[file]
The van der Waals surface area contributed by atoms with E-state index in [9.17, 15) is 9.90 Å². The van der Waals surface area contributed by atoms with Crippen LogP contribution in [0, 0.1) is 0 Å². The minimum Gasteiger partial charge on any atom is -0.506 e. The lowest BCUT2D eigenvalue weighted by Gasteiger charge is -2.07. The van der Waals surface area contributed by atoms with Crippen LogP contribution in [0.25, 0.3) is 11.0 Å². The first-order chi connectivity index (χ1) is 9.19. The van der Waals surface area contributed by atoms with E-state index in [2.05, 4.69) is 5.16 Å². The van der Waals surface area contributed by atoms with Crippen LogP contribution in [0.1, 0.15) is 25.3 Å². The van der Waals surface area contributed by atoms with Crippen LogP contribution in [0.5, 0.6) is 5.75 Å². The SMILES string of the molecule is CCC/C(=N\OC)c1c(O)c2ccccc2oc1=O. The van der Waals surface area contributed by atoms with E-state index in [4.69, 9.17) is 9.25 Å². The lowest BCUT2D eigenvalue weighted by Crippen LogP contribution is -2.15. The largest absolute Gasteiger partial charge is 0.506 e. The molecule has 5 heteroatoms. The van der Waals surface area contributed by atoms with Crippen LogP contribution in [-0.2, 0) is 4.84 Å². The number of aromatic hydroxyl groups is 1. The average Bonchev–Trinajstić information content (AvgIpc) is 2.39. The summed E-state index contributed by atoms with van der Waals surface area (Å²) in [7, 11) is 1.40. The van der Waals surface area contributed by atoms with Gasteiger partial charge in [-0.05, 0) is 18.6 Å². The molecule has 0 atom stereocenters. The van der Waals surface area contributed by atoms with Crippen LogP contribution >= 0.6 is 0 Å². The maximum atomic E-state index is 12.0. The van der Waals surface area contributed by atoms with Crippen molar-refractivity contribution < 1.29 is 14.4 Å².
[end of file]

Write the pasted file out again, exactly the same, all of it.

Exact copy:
The van der Waals surface area contributed by atoms with E-state index in [9.17, 15) is 9.90 Å². The van der Waals surface area contributed by atoms with Crippen LogP contribution in [0, 0.1) is 0 Å². The minimum Gasteiger partial charge on any atom is -0.506 e. The lowest BCUT2D eigenvalue weighted by Gasteiger charge is -2.07. The van der Waals surface area contributed by atoms with Crippen LogP contribution in [0.25, 0.3) is 11.0 Å². The first-order chi connectivity index (χ1) is 9.19. The van der Waals surface area contributed by atoms with E-state index in [2.05, 4.69) is 5.16 Å². The van der Waals surface area contributed by atoms with Crippen LogP contribution in [0.1, 0.15) is 25.3 Å². The van der Waals surface area contributed by atoms with Crippen LogP contribution in [0.5, 0.6) is 5.75 Å². The SMILES string of the molecule is CCC/C(=N\OC)c1c(O)c2ccccc2oc1=O. The van der Waals surface area contributed by atoms with E-state index in [4.69, 9.17) is 9.25 Å². The lowest BCUT2D eigenvalue weighted by Crippen LogP contribution is -2.15. The largest absolute Gasteiger partial charge is 0.506 e. The molecule has 5 heteroatoms. The van der Waals surface area contributed by atoms with Crippen LogP contribution in [-0.2, 0) is 4.84 Å². The number of aromatic hydroxyl groups is 1. The average Bonchev–Trinajstić information content (AvgIpc) is 2.39. The summed E-state index contributed by atoms with van der Waals surface area (Å²) in [7, 11) is 1.40. The van der Waals surface area contributed by atoms with Gasteiger partial charge in [-0.05, 0) is 18.6 Å². The molecule has 0 atom stereocenters. The van der Waals surface area contributed by atoms with Crippen LogP contribution >= 0.6 is 0 Å². The maximum atomic E-state index is 12.0. The van der Waals surface area contributed by atoms with Crippen molar-refractivity contribution < 1.29 is 14.4 Å².